Boris Brorman Jensen and Kristoffer Lindhardt Weiss selected 130 projects to prove that in Denmark architecture practices of all shapes and sizes wage a daily battle to improve our physical environment with respect for society and community. The Danish Pavilion highlights how Danish architects, in cooperation with planners, politicians and developers, are working on a daily basis to renew the Danish tradition of focusing on the human being when conceiving and building society and social institutions.
The curators have identified five so-called “agendas”, within which they have grouped the selected projects.
The exhibition, Art of Many and the Right to Space is the Danish contribution to this year’s International Architecture Exhibition – la Biennale di Venezia. The exhibition will show how Danish architects insist on creating high quality architecture that benefits the community as a whole rather than just a selected minority. The exhibition contains the work not of a single architect, but of more than 70 architecture practices, together demonstrating the wide-ranging social commitment and humanistic approach, which make Danish architecture something very special.
This is about civil society’s unique role and opportunities in Denmark. This is a presentation of projects, which resulted from the initiative of citizens, but also projects where private operators play a crucial role. The projects are often community-oriented buildings: for example, the semi-outdoor community hub in the village of Fjelstervang
The idealistic planning of Modernism has failed, not only when it comes to creating decent social areas, but also in terms of tackling climate change and changes in the likes of population growth experienced by cities/urbanisation. All the projects relate to cities and towns and include everything from rainwater management to the transformation of Gellerupparken
Towns and cities are under pressure and there is a struggle for space on the expensive square metres in town and city centres. It is the role of architects, politicians and citizens to expand the concept of urban space and of where/how to establish social and public spaces in towns and cities. This is a presentation of projects that create public space in new ways: for example, Amager Bakke and Vinge Station.
A revised form of the concept of luxury, in which what was once considered as luxurious, has ceased to be so. Today, the likes of daylight, access to green/open areas and decent local materials are in short supply and have become highly desirable. But they are not necessarily in short supply because they are too resource-intensive to produce. This presents examples of simple architecture, which, with the use, say, of local materials, creates positive spaces without being expensive: for example, Almen Bolig +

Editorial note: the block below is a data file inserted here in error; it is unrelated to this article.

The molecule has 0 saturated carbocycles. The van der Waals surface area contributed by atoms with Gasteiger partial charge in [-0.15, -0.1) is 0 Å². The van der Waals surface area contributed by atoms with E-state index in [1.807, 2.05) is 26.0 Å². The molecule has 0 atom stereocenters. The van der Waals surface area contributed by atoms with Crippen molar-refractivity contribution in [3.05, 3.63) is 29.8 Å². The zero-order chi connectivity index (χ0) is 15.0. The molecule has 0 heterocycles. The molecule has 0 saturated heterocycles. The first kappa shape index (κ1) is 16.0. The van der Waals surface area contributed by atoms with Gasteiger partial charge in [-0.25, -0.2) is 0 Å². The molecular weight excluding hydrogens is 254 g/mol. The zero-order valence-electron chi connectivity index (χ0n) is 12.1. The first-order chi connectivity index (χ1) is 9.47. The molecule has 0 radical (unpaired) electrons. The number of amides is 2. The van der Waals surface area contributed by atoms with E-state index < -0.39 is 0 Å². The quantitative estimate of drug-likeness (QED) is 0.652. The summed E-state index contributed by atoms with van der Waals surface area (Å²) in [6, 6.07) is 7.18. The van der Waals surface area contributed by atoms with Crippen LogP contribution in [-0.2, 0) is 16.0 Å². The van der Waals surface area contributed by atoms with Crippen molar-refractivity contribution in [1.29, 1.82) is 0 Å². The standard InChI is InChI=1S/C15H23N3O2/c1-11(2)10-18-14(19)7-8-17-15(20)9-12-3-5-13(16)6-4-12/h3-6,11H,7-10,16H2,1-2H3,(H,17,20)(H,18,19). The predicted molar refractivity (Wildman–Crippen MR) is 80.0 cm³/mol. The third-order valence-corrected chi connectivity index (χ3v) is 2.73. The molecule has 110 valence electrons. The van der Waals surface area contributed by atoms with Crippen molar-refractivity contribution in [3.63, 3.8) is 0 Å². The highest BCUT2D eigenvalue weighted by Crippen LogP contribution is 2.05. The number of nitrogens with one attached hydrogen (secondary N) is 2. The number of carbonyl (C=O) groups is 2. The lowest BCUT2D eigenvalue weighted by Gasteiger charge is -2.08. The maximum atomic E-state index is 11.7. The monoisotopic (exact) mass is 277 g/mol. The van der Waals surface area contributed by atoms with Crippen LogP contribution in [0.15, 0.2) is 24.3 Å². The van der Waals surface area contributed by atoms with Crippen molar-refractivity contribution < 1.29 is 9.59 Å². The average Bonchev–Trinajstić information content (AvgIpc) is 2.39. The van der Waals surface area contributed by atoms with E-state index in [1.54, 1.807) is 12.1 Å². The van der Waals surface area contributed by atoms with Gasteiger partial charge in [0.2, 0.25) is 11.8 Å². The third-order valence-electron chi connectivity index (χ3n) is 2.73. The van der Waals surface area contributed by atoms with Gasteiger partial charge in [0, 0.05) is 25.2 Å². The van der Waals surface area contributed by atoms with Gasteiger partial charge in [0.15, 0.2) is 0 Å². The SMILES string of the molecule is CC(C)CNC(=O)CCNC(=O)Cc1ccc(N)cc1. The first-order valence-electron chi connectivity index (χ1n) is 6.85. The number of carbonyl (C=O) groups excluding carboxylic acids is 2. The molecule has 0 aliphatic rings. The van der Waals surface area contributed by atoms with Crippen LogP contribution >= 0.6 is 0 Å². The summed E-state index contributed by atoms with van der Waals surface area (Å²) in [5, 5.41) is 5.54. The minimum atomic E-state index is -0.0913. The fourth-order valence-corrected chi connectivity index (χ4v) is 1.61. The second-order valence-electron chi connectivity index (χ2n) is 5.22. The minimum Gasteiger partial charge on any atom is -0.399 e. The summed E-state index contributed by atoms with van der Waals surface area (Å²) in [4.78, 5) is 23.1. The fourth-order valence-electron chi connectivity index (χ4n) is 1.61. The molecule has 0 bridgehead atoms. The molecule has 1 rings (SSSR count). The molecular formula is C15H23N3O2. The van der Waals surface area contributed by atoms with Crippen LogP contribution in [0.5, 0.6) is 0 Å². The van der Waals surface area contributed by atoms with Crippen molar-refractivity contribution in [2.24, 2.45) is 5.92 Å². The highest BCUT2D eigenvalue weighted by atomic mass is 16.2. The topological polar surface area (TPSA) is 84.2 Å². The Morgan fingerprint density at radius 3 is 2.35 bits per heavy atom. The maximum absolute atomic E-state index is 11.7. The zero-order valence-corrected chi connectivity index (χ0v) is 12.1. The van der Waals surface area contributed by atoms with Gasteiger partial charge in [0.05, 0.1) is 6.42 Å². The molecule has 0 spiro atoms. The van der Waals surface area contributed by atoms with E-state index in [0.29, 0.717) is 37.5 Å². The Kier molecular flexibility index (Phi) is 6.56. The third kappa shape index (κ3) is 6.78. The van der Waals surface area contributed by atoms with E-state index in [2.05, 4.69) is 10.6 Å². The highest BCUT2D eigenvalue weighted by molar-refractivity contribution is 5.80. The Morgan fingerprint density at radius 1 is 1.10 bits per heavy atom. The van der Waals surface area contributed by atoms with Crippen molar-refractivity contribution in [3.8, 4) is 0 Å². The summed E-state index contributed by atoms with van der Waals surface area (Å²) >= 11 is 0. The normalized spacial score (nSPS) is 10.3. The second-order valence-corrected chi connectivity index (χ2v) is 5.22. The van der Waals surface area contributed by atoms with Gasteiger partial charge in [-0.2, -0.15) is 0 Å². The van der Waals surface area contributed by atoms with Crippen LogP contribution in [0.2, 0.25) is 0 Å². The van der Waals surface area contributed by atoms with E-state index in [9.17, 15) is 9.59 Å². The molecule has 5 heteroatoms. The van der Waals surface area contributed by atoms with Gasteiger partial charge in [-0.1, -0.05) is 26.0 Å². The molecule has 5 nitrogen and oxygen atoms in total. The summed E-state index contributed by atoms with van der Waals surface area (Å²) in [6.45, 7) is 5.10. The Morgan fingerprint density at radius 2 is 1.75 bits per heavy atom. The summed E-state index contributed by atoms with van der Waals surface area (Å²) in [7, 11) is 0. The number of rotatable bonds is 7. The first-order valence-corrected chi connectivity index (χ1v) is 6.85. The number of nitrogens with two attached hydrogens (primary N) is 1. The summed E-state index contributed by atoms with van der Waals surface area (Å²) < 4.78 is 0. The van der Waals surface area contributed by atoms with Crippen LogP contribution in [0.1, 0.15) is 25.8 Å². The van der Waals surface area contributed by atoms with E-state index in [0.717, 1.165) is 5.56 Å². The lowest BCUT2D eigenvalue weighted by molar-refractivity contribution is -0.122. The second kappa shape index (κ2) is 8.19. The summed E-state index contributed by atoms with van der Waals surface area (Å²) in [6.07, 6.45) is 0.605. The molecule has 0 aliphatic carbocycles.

We are constantly learning how architecture can impact behaviour – learning, conduct, efficiency etc. This agenda looks at the responsibility and role of architecture and the influence and impact, which spaces have on the people who use them: for example, children in schools, patients in hospitals and prisoners in prisons.
Exhibitors: 3XN, AART architects, Adept, AI, Anders Abraham & Christina Capetillo, Anders Peder Larsen, Andersen & Sigurdsson Architects, Arcgency, Arkitektfirmaet Merete Lind Mikkelsen, Arkitema Architects, BCVA Architecture, BESSARDs’ STUDIO, BIG, BO FROST architects, CEBRA, CF. Møller Architects, Christensen & Co architects, COBE, COLORCLOUDSTUDIO, DISSING+WEITLING architecture, Dorte Mandrup Architects, EFFEKT, ELKIÆR + EBBESKOV, Erik Brandt Dam architects, Erik Møller Architects, Force4, Frans Drewniak & Philip Rahm, Frederiksund Municipality, Friis & Moltke Architects Gottlieb Paludan Architects, Herzog de Meuron, JAJA architects, Jakob Knudsen, Jan Gehl, Jane Havshøj Architects, Jes Vagnby, JJW Architects, Johan Mottelson, Jonathan Meldgaard Houser, Junya Ishigami, Karlsson Arkitekter, KHR Arkitekter, Kim Loudrup, KRADS, Kristine Jensens Tegnestue, Lenschow & Pihlmann, LETH & GORI, LUMO Architects, Lundgaard & Tranberg Architects, Mathilde Petri Architects, Middelfart Municipality and Middelfart Wastewater Utility, Mikkelsen Architects, Møller & Grønborg, Nicolai Bo Andersen, NORD Architects Copenhagen, ONV Architects, POLYFORM, Roskilde Municipality, RUBOW Arkitekter, schmidt hammer lassen architects, SLA Architects, SLETH Architects, SNE architects, Spektrum Arkitekter, Svendborg Architects, THIRD NATURE, Toposfære IVS, TRANSFORM, Tyra Lea Amdisen Dokkedahl, URBAN AGENCY, Vandkunsten Architects, Vilhelm Lauritzen Architects, WE Architecture, Wienberg Architects and Frier Architecture, Schønherr, Henning Larsen Architects, JDS Architects, MAP Architects
- Hospice Djursland, Denmark. C.F. Møller. Photograph by Adam Mørk